Way to the Vertigo

The perception that Marciano has the saxophone is amazing, not to say of dionysian levitation

“…tagnacht voll schwirrender lungen…”
" …Night of day full of hissing lungs…"
Paul Celan

The history of the hallucination jazz you can start with Bix Beiderbecke, who was considered "a degenerated musical" for his vocation self-taught, passing by large-scale personalities interpretative, as Billie Holiday, with its innate tearing; tradition and modernity together in Charlie Parker; the promptings of Bud Powell; the dissonances extravagant of Lennie Tristano; the displaced accents of Monk or the rantings of lucid Chet Baker, until you reach the ‘enfant terrible’ Ornette Coleman, with the insolence of the rebels with a cause.

They are not few the awestruck in the current jazz, and it is in this scaffolding where meeting the composer and saxophonist italian Carla Marciano. Let us recall once again the young Bix: " The humor of the jazz is rich, and full of esfumaturas. There is a style of jazz that is so banal that makes you laugh to the chickens. The other jazz, on the other hand, is subtle, ironic and bitter. It can sometimes be grotesque and be filled with anguish…" This 'other' jazz is the one that embodies Carla, plus their preference for a certain sound uprooting. On the sopranino has complex and wonderful moments of outrageousness. In the alto sax, his mark on the force and phrasing baby, joyfully, of the waters of Eric Dolphy Kids.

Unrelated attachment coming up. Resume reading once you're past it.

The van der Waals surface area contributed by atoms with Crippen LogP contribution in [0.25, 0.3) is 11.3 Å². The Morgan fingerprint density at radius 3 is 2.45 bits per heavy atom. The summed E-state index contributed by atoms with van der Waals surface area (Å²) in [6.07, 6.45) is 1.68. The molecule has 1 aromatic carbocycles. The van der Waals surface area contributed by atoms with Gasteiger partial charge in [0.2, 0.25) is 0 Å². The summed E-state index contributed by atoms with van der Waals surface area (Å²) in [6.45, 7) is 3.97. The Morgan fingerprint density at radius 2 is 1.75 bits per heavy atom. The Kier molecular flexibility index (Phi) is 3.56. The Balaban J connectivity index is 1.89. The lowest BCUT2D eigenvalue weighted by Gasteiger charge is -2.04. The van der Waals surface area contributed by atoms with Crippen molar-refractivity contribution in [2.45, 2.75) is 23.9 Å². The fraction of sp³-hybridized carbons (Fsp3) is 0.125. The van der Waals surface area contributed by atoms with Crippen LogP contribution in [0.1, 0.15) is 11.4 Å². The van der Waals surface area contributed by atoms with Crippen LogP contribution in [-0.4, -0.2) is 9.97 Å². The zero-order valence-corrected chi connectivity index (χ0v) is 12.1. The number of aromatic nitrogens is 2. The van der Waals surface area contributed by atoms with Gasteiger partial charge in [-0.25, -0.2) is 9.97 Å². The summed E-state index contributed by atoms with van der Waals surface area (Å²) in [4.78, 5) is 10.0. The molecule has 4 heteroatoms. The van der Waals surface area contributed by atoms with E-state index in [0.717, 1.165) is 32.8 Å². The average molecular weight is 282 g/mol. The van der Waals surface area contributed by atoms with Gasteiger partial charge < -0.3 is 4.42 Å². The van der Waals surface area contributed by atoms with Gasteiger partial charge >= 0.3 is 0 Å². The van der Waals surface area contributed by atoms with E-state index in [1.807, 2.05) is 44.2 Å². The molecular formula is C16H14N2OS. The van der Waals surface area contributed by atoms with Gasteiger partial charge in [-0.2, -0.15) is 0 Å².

In your recording of the month of December 2004, "A Strange Day", in the company of his quartet, Carla stars, erudition musical, its unlimited pulse and respiration of amazing coltreana lineage. His sentence is seductively orgiastica, lyric breath, breath of vigorous, showing its rich in technical exploration in "Dance of Mine". The perception that Marciano has the saxophone is amazing, not to say of dionysian levitation.

The piano baladistico of Alessandro the Court gives entry into "Far Away" to the gesture of the alto sax, offering its facet inhabited of serenity and calm its interpretative recreation. His change of tone does nothing more than express the abolition of the jazzy limits. Its pace is sufficiently flexible, adapting to the movements that dictates the structure of the song, with its handful of force/phrasing of which she is known possessing. Here its melody has a idyllic message, reminding me some passages clearly dolphynianos. I love this loudness of fine lineage coltreana.

In "From Where", she is splashed us with x-rays, always sunny, of the sopranino, in a diction more than shiny. Strokes that prints on the colossal score of his inspiration. What is the feeling of a soul by the obsessive purity? I believe that if. Since this is part of the music, especially jazz: leave the musician and the listener clean after each execution, after each hearing. His sentence is seductively orgiastic, lyric breath, breath of vigorous, showing its rich in technical exploration. I love this loudness of fine lineage coltreana.